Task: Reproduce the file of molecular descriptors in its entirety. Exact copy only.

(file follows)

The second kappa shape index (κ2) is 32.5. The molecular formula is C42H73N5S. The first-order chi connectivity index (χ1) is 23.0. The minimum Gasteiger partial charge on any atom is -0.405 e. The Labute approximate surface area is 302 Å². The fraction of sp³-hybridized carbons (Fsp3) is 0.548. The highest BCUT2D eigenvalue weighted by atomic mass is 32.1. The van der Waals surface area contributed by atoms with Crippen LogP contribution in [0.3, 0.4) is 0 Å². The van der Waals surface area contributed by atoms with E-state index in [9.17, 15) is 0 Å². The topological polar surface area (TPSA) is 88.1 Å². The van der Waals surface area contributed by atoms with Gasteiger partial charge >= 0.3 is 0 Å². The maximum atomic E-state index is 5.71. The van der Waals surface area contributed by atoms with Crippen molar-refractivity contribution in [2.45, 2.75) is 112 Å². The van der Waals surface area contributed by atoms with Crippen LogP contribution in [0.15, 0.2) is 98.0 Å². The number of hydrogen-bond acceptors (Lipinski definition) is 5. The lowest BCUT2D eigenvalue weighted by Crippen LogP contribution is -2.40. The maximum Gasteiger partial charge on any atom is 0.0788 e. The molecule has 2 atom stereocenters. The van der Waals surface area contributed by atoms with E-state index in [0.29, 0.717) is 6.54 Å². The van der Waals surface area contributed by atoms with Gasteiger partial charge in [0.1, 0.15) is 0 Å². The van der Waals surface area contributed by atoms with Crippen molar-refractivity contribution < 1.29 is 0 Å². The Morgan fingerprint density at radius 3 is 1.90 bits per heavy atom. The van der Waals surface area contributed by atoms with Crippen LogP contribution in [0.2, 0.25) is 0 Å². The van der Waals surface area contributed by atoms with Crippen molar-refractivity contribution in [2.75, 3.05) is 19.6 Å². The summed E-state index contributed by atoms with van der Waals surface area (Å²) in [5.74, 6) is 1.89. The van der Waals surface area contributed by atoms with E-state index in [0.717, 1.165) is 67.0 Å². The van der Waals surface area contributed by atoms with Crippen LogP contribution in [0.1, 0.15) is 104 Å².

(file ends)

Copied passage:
The second kappa shape index (κ2) is 32.5. The molecular formula is C42H73N5S. The first-order chi connectivity index (χ1) is 23.0. The minimum Gasteiger partial charge on any atom is -0.405 e. The Labute approximate surface area is 302 Å². The fraction of sp³-hybridized carbons (Fsp3) is 0.548. The highest BCUT2D eigenvalue weighted by atomic mass is 32.1. The van der Waals surface area contributed by atoms with Crippen LogP contribution in [0.3, 0.4) is 0 Å². The van der Waals surface area contributed by atoms with E-state index in [9.17, 15) is 0 Å². The topological polar surface area (TPSA) is 88.1 Å². The van der Waals surface area contributed by atoms with Gasteiger partial charge >= 0.3 is 0 Å². The maximum atomic E-state index is 5.71. The van der Waals surface area contributed by atoms with Crippen molar-refractivity contribution in [2.45, 2.75) is 112 Å². The van der Waals surface area contributed by atoms with Crippen LogP contribution in [0.15, 0.2) is 98.0 Å². The number of hydrogen-bond acceptors (Lipinski definition) is 5. The lowest BCUT2D eigenvalue weighted by Crippen LogP contribution is -2.40. The maximum Gasteiger partial charge on any atom is 0.0788 e. The molecule has 2 atom stereocenters. The van der Waals surface area contributed by atoms with E-state index in [0.29, 0.717) is 6.54 Å². The van der Waals surface area contributed by atoms with Gasteiger partial charge in [0.1, 0.15) is 0 Å². The van der Waals surface area contributed by atoms with Crippen molar-refractivity contribution < 1.29 is 0 Å². The Morgan fingerprint density at radius 3 is 1.90 bits per heavy atom. The van der Waals surface area contributed by atoms with Crippen LogP contribution in [0.2, 0.25) is 0 Å². The van der Waals surface area contributed by atoms with Crippen molar-refractivity contribution in [2.75, 3.05) is 19.6 Å². The summed E-state index contributed by atoms with van der Waals surface area (Å²) in [5.74, 6) is 1.89. The van der Waals surface area contributed by atoms with E-state index in [0.717, 1.165) is 67.0 Å². The van der Waals surface area contributed by atoms with Crippen LogP contribution in [0.1, 0.15) is 104 Å².